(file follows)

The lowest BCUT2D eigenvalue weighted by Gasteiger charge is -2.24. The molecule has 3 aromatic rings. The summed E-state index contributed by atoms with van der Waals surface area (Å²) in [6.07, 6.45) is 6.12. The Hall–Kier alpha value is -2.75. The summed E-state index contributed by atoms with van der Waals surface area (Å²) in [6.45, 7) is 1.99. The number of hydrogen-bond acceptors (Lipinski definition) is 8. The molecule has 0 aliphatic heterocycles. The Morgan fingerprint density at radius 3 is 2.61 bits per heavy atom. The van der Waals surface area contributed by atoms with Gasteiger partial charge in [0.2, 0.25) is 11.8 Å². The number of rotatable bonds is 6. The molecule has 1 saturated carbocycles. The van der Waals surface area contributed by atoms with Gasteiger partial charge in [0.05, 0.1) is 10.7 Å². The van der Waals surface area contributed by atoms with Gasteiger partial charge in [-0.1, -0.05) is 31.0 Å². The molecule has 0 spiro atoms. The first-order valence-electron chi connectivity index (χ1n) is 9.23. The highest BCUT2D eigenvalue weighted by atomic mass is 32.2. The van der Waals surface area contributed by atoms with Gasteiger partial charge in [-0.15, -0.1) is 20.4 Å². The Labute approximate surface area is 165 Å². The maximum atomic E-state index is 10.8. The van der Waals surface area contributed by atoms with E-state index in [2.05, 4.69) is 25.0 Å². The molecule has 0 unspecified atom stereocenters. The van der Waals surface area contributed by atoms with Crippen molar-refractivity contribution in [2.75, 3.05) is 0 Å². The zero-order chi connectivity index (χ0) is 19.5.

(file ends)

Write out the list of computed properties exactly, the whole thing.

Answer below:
The lowest BCUT2D eigenvalue weighted by Gasteiger charge is -2.24. The molecule has 3 aromatic rings. The summed E-state index contributed by atoms with van der Waals surface area (Å²) in [6.07, 6.45) is 6.12. The Hall–Kier alpha value is -2.75. The summed E-state index contributed by atoms with van der Waals surface area (Å²) in [6.45, 7) is 1.99. The number of hydrogen-bond acceptors (Lipinski definition) is 8. The molecule has 0 aliphatic heterocycles. The Morgan fingerprint density at radius 3 is 2.61 bits per heavy atom. The van der Waals surface area contributed by atoms with Gasteiger partial charge in [0.2, 0.25) is 11.8 Å². The number of rotatable bonds is 6. The molecule has 1 saturated carbocycles. The van der Waals surface area contributed by atoms with Gasteiger partial charge in [0.05, 0.1) is 10.7 Å². The van der Waals surface area contributed by atoms with Gasteiger partial charge in [-0.1, -0.05) is 31.0 Å². The molecule has 0 spiro atoms. The first-order valence-electron chi connectivity index (χ1n) is 9.23. The highest BCUT2D eigenvalue weighted by atomic mass is 32.2. The van der Waals surface area contributed by atoms with Gasteiger partial charge in [-0.15, -0.1) is 20.4 Å². The Labute approximate surface area is 165 Å². The maximum atomic E-state index is 10.8. The van der Waals surface area contributed by atoms with E-state index in [2.05, 4.69) is 25.0 Å². The molecule has 0 unspecified atom stereocenters. The van der Waals surface area contributed by atoms with Crippen molar-refractivity contribution in [2.75, 3.05) is 0 Å². The zero-order chi connectivity index (χ0) is 19.5.